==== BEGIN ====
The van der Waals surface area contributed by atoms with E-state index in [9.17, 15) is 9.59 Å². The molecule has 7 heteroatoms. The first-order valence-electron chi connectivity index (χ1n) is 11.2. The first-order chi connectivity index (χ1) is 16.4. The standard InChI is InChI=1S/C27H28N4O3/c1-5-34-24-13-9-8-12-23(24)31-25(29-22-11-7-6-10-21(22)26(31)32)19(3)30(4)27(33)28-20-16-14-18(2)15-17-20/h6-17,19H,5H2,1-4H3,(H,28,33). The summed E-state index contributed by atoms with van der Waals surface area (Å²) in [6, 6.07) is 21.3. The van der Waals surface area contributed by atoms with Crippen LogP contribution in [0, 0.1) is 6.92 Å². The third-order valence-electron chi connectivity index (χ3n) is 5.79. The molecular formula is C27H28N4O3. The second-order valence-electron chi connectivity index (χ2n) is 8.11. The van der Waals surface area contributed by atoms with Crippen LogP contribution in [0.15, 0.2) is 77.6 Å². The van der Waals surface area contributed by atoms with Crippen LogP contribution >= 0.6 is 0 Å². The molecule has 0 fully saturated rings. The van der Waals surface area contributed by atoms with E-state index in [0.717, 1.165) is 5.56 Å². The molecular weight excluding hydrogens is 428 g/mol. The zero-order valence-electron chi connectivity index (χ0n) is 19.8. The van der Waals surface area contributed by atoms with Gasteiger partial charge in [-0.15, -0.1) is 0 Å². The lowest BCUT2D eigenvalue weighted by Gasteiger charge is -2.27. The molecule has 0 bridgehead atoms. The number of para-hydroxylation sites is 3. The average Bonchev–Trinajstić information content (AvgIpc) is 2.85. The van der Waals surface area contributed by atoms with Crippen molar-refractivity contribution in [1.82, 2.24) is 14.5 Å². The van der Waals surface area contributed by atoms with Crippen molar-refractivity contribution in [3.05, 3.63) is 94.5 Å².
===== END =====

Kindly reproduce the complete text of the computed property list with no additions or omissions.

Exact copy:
The van der Waals surface area contributed by atoms with E-state index in [9.17, 15) is 9.59 Å². The molecule has 7 heteroatoms. The first-order valence-electron chi connectivity index (χ1n) is 11.2. The first-order chi connectivity index (χ1) is 16.4. The standard InChI is InChI=1S/C27H28N4O3/c1-5-34-24-13-9-8-12-23(24)31-25(29-22-11-7-6-10-21(22)26(31)32)19(3)30(4)27(33)28-20-16-14-18(2)15-17-20/h6-17,19H,5H2,1-4H3,(H,28,33). The summed E-state index contributed by atoms with van der Waals surface area (Å²) in [6, 6.07) is 21.3. The van der Waals surface area contributed by atoms with Crippen LogP contribution in [0, 0.1) is 6.92 Å². The third-order valence-electron chi connectivity index (χ3n) is 5.79. The molecular formula is C27H28N4O3. The second-order valence-electron chi connectivity index (χ2n) is 8.11. The van der Waals surface area contributed by atoms with Crippen LogP contribution in [0.15, 0.2) is 77.6 Å². The van der Waals surface area contributed by atoms with Crippen LogP contribution >= 0.6 is 0 Å². The molecule has 0 fully saturated rings. The van der Waals surface area contributed by atoms with E-state index in [0.717, 1.165) is 5.56 Å². The molecular weight excluding hydrogens is 428 g/mol. The zero-order valence-electron chi connectivity index (χ0n) is 19.8. The van der Waals surface area contributed by atoms with Gasteiger partial charge in [-0.15, -0.1) is 0 Å². The lowest BCUT2D eigenvalue weighted by Gasteiger charge is -2.27. The molecule has 0 bridgehead atoms. The number of para-hydroxylation sites is 3. The average Bonchev–Trinajstić information content (AvgIpc) is 2.85. The van der Waals surface area contributed by atoms with Crippen molar-refractivity contribution in [1.82, 2.24) is 14.5 Å². The van der Waals surface area contributed by atoms with Crippen molar-refractivity contribution in [3.05, 3.63) is 94.5 Å².